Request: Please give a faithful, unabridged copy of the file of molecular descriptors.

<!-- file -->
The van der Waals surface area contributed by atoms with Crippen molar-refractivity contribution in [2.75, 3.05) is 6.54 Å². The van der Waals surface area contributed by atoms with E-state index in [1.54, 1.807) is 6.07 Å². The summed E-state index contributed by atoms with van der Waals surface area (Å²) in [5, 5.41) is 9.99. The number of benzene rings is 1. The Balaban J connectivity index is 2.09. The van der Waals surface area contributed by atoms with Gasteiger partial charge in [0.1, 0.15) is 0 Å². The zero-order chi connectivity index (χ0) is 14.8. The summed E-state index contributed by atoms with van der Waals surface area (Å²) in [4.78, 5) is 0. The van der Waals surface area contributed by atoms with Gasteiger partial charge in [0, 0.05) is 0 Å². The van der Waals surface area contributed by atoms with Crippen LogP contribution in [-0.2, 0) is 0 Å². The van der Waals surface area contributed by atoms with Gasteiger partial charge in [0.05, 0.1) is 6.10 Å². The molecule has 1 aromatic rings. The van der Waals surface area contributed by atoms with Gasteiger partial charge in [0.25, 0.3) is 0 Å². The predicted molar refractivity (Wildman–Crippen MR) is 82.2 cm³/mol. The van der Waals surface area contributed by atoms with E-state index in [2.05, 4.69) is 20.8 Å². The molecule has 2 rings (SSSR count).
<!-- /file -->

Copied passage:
The van der Waals surface area contributed by atoms with Crippen molar-refractivity contribution in [2.75, 3.05) is 6.54 Å². The van der Waals surface area contributed by atoms with E-state index in [1.54, 1.807) is 6.07 Å². The summed E-state index contributed by atoms with van der Waals surface area (Å²) in [5, 5.41) is 9.99. The number of benzene rings is 1. The Balaban J connectivity index is 2.09. The van der Waals surface area contributed by atoms with Gasteiger partial charge in [0.1, 0.15) is 0 Å². The zero-order chi connectivity index (χ0) is 14.8. The summed E-state index contributed by atoms with van der Waals surface area (Å²) in [4.78, 5) is 0. The van der Waals surface area contributed by atoms with Gasteiger partial charge in [0, 0.05) is 0 Å². The van der Waals surface area contributed by atoms with Crippen LogP contribution in [-0.2, 0) is 0 Å². The van der Waals surface area contributed by atoms with Gasteiger partial charge in [0.05, 0.1) is 6.10 Å². The molecule has 1 aromatic rings. The van der Waals surface area contributed by atoms with Gasteiger partial charge in [0.25, 0.3) is 0 Å². The predicted molar refractivity (Wildman–Crippen MR) is 82.2 cm³/mol. The van der Waals surface area contributed by atoms with E-state index in [2.05, 4.69) is 20.8 Å². The molecule has 2 rings (SSSR count).